Grandfathered Versus Grandmothered Health Plans

Under the Affordable Care Act (ACA) “grandfathered plans” are group health plans (or health insurance coverage) that were in existence on March 23, 2010, and have not undergone certain prohibited design changes since then. Those prohibitions, in summary fashion, are: an elimination of benefits, an increase in percentage cost-sharing requirements, and an increase in a fixed amount cost-sharing requirement other than a co-payment (with some limitations) or a decrease in employer contributions by more than 5% of its established contribution on March 23, 2010.

Needless to say, not many grandfathered plans remain. In the Kaiser Health Organization 2016 Employer Benefit Survey it was noted that only 23 percent of employers nationally, maintain at least one grandfathered benefit option. Grandfathered plans are excused from some of the requirements under the ACA, such as coverage of preventive health services without any cost-sharing and the expanded appeals process and external review.

However, they still must comply with other provisions, including: (1) provide a uniform explanation of coverage, (2) report medical loss ratios and provide premium rebates if medical loss ratios are not met, (3) prohibit lifetime and annual limits on essential health benefits, (4) extend dependent coverage to age 26, (5) prohibit health plan rescissions, (6) prohibit waiting periods greater than 90 days, and (7) prohibit coverage exclusions for pre-existing health conditions.

Employers of grandfathered plans have a notice requirement where the plan must provide, in any plan materials describing benefits for participants or beneficiaries, (a) a statement that the plan or coverage is believed to be a grandfathered plan, and (b) contact information for questions or complaints. Failure to provide this notice can result in loss of grandfather status. Another condition of retaining grandfather status is that as long as the status is asserted documentation must be maintained to show that the coverage in effect as of March 23, 2010 has not made any of the prohibited changes. This requirement reinforces the importance of a plan sponsor having and keeping an updated plan document, which must be available for review upon request. Grandfathered status can be maintained indefinitely as long as no prohibited plan changes are made, however, once lost, it cannot be regained.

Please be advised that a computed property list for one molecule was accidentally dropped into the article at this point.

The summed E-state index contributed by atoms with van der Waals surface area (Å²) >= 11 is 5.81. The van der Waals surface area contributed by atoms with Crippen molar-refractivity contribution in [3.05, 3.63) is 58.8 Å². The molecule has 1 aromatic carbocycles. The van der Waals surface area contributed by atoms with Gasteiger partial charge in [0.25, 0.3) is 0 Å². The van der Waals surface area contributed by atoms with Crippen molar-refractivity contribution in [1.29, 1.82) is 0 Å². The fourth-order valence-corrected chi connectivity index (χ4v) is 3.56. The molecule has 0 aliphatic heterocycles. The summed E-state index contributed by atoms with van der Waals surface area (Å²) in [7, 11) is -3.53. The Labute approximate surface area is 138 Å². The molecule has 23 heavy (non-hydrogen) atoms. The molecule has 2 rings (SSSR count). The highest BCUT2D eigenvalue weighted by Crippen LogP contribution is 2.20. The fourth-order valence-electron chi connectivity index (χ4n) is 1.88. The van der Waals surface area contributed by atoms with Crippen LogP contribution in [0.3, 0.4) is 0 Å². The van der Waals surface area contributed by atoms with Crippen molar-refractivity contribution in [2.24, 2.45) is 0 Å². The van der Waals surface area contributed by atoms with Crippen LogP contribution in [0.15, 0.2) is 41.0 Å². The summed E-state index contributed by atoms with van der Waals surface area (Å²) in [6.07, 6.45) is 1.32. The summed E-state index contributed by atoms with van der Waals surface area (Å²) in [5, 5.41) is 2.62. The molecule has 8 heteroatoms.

In contrast, the ACA did not make any particular allowances for individual and small group plans that became effective after March 23, 2010. It was expected that these plans would terminate at the end of 2013 and be replaced with ACA compliant coverage. However, due to multiple problems for small groups with ACA implementation, the Department of Health and Human Services (HHS) issued transitional relief that allowed states to permit non-grandfathered plans to renew their pre-ACA plans.

Therefore, a “grandmothered plan” (also referred to as a transitional health policy) is a non-grandfathered health plan that is subject to a HHS transition policy. This policy allows insurers to extend coverage which are free from certain ACA reforms, basically, they are non-compliant plans. The main insurance market reforms to which grandmothered plans are not required to comply are the premium rating rules, guaranteed availability and renewability and the requirement to provide the ten Essential Health Benefits.

Originally issued in 2013, transition relief for grandmothered plans has been extended several times with the most recent extension permitting insurers that have continually renewed grandmothered plans since  January 1, 2014, to renew such coverage again for any policy year beginning on or before Oct. 1, 2018 (However, the insurance policies must not extend past Dec. 31, 2018). As a reminder whether a plan can be grandmothered is governed by state insurance law, and not all states have adopted the transitional relief. Additionally, an insurer that renews a grandmothered plan is required to provide an annual notice explaining the right to retain existing coverage to affected individuals and small businesses.

Conclusion
If you have a grandfathered plan you can keep it indefinitely, as long as your plan does not make any of the certain prohibited plan design changes which causes the loss of grandfather status. Likewise, if you have a grandmothered plan, you can keep it (at least in Pennsylvania) through Dec. 31, 2018. You should continue to stay updated on the status of the ACA and how your grandfathered or grandmothered plan can be affected.